Saturday evening, Layane, Natalia, her brother Pedro and I went to a rodeo-type event called Vaquejada, close to Aningas. In the U.S., this sport would be considered animal cruelty; it is in the process of being banned in Brazil. The object is to make a cow fall down between two lines at the end of the arena – to achieve this, two riders gallop on either side of the cow, and one grabs the cow’s tail and pulls it over until it topples. Bonus points are awarded if you get the cow to roll over. 😞 Depending on the force of the pull, the cow can be left paralyzed in its hind end, unable to control urination or defecation, or unable to walk normally. Many cows actually lose their tails…

We attended the Vaquejada not to support it (attendance is free, anyways), but to hand out Bibles and the cotton nosebands for the horses. There wasn’t anything we could do for the poor cows.


Before pulling out of Aningas and onto the BR-101 on our way to the Vaquejada, we stopped to pray. Holding hands in the car, Layane prayed for protection, an abundance of horses, and the opportunity to hand out the Word, with good receptance. And the Lord gave us just that.


We arrived at 7pm – early enough that the drinking hadn’t yet begun (the event begins Saturday night and continues through Sunday morning). There were easily more than 200 horses there…within an hour, we had given out all the nosebands that were left! And after we’d run out, there were still guys coming up to us asking if we had anymore of the “horse protection.”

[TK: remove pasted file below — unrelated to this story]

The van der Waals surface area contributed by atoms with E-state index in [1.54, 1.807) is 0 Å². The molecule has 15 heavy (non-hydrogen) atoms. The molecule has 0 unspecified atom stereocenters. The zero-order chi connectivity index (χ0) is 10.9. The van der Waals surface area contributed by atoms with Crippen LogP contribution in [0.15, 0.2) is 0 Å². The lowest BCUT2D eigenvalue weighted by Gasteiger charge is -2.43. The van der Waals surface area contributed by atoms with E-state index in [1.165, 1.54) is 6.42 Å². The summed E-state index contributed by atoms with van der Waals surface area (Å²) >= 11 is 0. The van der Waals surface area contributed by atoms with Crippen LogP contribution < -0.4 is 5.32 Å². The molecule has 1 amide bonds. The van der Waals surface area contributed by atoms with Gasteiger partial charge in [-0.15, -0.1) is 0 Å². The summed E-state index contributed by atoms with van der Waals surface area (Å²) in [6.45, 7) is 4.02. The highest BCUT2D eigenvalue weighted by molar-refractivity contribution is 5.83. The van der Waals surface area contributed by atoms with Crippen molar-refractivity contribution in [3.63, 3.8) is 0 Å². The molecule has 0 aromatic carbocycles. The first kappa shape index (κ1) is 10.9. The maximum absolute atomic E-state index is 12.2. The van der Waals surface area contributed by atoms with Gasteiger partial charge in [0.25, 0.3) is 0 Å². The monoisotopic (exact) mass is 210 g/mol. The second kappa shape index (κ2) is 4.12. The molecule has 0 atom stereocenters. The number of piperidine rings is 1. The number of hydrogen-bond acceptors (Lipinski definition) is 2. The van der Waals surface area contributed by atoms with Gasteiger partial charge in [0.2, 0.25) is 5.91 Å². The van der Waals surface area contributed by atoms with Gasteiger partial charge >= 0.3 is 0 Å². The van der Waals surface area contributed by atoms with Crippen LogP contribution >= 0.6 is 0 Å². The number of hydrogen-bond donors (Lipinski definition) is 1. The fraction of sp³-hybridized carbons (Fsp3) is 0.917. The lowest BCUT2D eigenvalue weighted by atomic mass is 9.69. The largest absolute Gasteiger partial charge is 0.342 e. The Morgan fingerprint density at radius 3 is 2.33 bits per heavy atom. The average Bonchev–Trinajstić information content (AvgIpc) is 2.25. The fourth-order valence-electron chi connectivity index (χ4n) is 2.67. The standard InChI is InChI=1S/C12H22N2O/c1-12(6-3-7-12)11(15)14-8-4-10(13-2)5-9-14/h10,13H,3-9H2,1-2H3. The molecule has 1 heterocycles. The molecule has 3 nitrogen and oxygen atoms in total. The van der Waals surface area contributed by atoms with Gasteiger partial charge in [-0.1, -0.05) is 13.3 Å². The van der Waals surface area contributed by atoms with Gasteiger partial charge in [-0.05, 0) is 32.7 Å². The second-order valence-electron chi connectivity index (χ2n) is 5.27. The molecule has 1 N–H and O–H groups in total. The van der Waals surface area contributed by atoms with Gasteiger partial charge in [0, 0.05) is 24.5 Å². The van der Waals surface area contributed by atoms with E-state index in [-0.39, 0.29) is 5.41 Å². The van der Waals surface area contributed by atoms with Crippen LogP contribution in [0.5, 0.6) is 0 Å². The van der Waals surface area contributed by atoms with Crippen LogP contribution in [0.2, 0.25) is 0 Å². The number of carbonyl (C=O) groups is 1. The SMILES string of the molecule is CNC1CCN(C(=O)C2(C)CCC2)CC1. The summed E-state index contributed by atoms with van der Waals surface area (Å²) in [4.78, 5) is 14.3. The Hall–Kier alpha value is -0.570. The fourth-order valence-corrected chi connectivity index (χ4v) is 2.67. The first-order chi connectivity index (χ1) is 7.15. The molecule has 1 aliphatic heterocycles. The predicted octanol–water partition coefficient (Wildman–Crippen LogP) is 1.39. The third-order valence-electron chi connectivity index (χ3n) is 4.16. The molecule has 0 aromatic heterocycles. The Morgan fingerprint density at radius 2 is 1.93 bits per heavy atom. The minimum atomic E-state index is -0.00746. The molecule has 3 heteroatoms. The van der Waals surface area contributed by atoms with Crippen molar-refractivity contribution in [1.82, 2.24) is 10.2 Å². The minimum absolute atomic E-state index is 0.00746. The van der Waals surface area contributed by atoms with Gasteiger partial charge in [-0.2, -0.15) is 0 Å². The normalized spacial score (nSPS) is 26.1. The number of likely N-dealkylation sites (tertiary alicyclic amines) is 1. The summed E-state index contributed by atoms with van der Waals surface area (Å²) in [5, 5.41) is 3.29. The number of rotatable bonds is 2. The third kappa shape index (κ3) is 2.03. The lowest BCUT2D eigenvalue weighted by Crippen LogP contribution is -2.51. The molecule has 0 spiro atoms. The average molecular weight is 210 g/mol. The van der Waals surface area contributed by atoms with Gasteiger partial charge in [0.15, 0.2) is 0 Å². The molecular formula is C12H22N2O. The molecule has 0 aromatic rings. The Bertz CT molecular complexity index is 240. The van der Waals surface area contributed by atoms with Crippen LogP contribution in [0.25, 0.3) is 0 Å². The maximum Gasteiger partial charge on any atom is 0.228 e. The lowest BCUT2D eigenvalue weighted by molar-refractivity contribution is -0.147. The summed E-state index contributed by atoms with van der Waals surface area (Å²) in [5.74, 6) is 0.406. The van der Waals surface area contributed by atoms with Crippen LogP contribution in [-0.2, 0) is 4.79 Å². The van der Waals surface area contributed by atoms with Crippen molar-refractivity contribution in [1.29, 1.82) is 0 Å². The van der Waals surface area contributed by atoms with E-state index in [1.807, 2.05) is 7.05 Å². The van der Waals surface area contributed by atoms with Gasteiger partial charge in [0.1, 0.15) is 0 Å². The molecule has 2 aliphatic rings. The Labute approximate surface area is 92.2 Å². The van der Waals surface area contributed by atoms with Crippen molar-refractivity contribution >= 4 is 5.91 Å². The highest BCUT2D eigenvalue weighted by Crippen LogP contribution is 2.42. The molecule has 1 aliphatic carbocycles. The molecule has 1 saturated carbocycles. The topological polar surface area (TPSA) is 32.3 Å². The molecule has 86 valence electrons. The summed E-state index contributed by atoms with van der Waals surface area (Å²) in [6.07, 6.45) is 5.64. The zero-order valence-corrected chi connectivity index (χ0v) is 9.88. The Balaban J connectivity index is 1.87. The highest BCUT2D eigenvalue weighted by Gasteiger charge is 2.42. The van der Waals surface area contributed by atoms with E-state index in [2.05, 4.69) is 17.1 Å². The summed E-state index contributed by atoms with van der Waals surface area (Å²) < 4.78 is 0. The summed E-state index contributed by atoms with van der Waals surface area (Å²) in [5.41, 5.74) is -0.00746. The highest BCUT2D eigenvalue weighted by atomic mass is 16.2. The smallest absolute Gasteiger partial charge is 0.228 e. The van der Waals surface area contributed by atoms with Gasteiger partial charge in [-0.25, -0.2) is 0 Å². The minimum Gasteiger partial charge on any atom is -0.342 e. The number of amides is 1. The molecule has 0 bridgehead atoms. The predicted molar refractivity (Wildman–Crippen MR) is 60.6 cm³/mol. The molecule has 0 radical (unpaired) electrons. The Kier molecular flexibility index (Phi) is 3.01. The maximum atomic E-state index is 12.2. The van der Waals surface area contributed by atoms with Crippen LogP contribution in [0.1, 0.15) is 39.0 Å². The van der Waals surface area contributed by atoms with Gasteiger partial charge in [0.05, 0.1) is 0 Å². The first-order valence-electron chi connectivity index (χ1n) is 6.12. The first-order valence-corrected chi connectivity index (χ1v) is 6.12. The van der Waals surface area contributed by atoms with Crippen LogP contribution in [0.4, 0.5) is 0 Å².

One guy had come up to us earlier, asking for a noseband to put on his horse. Natalia handed it to him, and he turned and walked away. Layane yelled after him, “Wait! There’s something much more important here for you!” She reached into her cardboard box and pulled out a Bible for him. “Here – the Word of God,” she said as she handed the Bible to him. “Oh yes, of course, how good it is to have the Word of God! Thank you,” he replied. The acceptance of the Word of God in this country, and the gratitude for having received it, is amazing and extremely encouraging.


After we had run out of supplies, we returned to Aningas, saddened that our horse work was over. Out of the 250 horses total that we had helped, and probably around 350 Bibles that we’d handed out, only two people had said “no” to the Bible! Not wanting to have the work end here, we started scheming how we could buy supplies and have the noseband made here, in Brazil.


On Monday, we went in to the Alecrim, an extremely congested shopping area that is used for a produce market every Saturday, to buy more Sunday school prizes. While Lori waited to pay for the prizes, the girls and I went across the street and started looking in the fabric stores. Four stores later, we found an acceptable material. Not exactly the quality of material I’d brought from home, but it would get the job done.


We bought about 1.5 square meters of material, 7 meters of Velcro, and then went on foot in search of a seamstress. “The building has scissors on it,” the cashier had told us, along with some directions. We found the little hole-in-the-wall shop, and explained to the seamstress how to sew on the Velcro. “Pick up tomorrow morning,” she told us.



Tuesday morning, we went back in to the Alecrim and picked up the material, Velcro now stitched on. We thanked and paid the seamstress, and later cut the material into the size and format we needed. It had made close to 80 nosebands. Praying to come across 80 more horses or donkeys before it’s time to go home, this Sunday!


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